IRS Clarifies Tax Treatment Of Business Expenses Paid With PPP Loan Proceeds

November 23, 2020 | By Pauline W. Markey

In May 2020, the IRS announced that business expenses paid with Paycheck Protection Program (PPP) loan proceeds are not deductible if the PPP loan is subsequently forgiven.  For more detail, please click here.  Despite facing widespread criticism, the IRS continues to hold this position.  In fact, the IRS has doubled down on its position by releasing a revenue ruling and a revenue procedure clarifying how these business expenses would be treated when the PPP loan is not forgiven by the end of 2020.

Rev. Rul. 2020-27 – No Deduction if Taxpayer Reasonably Expects PPP Loan Forgiveness

In the revenue ruling, the IRS clarifies that a taxpayer may not deduct eligible business expenses that were paid with PPP loan proceeds in 2020 if the taxpayer reasonably expects to receive forgiveness of its PPP loan.

The revenue ruling discusses two hypothetical situations.  In Situation 1, Taxpayer A received a PPP loan, used the loan proceeds for eligible business expenses such as qualified payroll, utility, and rent expenses.  In November 2020, Taxpayer A applied for PPP loan forgiveness based on the eligible expenses it paid during the applicable covered period.  At that time, Taxpayer A satisfied the requirements under the CARES Act for forgiveness of the PPP loan. 

In Situation 2, the facts are the same as Situation 1, except that Taxpayer B did not apply for PPP loan forgiveness before the end of 2020 but expected to apply for loan forgiveness in 2021.  In both situations, the IRS determined that the taxpayer reasonably expected to receive forgiveness of its PPP loan and therefore, neither taxpayer may deduct the eligible business expenses that were paid with the PPP loan proceeds in 2020.

Rev. Proc. 2020-51 – Safe Harbor to Claim Tax Deduction

The revenue procedure, on the other hand, provides a safe harbor allowing a taxpayer to claim a tax deduction for the business expenses paid with PPP loan proceeds where the taxpayer’s PPP loan forgiveness request is subsequently denied, in whole or in part, or the taxpayer decides never to apply for PPP loan forgiveness.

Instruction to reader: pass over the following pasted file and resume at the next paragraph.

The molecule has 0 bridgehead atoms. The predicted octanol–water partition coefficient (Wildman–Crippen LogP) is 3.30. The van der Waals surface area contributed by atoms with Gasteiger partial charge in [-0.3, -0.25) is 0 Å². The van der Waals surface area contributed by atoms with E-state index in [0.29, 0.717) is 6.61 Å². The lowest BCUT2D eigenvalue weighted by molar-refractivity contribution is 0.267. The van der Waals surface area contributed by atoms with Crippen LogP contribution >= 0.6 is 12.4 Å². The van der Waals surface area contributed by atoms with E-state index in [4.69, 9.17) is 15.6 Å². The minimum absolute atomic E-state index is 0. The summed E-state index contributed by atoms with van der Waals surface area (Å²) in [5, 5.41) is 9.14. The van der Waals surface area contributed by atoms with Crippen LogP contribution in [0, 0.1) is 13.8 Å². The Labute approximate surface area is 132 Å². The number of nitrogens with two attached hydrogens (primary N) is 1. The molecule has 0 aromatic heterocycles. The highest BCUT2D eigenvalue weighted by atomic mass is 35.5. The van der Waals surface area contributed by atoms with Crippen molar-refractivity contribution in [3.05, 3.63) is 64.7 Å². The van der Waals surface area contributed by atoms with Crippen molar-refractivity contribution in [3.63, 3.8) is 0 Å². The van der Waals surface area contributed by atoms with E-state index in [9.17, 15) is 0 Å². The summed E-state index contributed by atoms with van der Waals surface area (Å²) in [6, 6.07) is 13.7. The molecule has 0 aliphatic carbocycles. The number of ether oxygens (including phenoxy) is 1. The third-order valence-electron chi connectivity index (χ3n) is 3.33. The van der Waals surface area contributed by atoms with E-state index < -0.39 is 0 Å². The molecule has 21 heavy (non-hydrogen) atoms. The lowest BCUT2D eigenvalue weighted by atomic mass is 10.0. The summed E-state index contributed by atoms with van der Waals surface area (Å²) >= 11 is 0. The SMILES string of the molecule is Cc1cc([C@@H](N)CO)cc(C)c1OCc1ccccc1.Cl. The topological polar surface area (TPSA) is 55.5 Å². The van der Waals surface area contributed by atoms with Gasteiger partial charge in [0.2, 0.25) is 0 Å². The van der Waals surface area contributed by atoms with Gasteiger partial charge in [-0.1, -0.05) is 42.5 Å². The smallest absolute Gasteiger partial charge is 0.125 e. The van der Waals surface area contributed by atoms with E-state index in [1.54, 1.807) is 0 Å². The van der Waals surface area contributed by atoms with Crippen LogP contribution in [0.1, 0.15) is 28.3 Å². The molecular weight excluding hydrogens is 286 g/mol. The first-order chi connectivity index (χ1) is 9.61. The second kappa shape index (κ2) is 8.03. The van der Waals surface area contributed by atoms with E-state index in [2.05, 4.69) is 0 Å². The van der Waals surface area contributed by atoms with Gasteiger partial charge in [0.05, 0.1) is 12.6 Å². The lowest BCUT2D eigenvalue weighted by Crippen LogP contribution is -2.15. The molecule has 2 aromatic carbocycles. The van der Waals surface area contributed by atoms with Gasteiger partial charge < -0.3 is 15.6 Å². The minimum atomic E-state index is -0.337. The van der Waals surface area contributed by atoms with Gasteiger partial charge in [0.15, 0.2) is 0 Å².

For the safe harbor to apply, the taxpayer must have:

  • Paid or incurred eligible expenses in 2020 for which no tax deduction was allowed because the taxpayer reasonably expected to receive forgiveness of the PPP loan;
  • Submitted or intended to submit a PPP loan forgiveness application; and
  • Received notification from the lender that its PPP loan forgiveness was denied, in whole or in part, or decided never to apply for PPP loan forgiveness.

If the taxpayer satisfies all these requirements then it may claim a tax deduction for the business expenses paid with PPP loan proceeds (which were not forgiven) on its (i) 2020 tax return, (ii) 2020 amended tax return or administrative adjustment request (AAR), as applicable, or (iii) tax return for the subsequent year.

These new IRS releases have already received stinging remarks from Congress on both sides of the aisle. Such strong Congressional reactions are leading to speculation that future legislation maybe in the cards to overturn the IRS position. Unfortunately, there is no guarantee that Congress will come to the rescue. However, even without the salvation of future legislation, there may be an argument based on Congressional intent and language in the CARES Act that business expenses paid with PPP loan proceeds are deductible even if the PPP loan is subsequently forgiven.  Of course, this argument would be flatly contrary to the IRS guidance that has been issued to date.


The information contained in this publication should not be construed as legal advice, is not a substitute for legal counsel, and should not be relied on as such. For legal advice or answers to specific questions, please contact one of our attorneys.

About the Authors

Pauline Markey

Pauline W. Markey

Partner

Pauline focuses her practice on United States federal income tax. Her practice includes tax planning for mid-size LLC and partnerships, public financing, mergers and acquisitions, executive compensation, and tax controversy. Some of...

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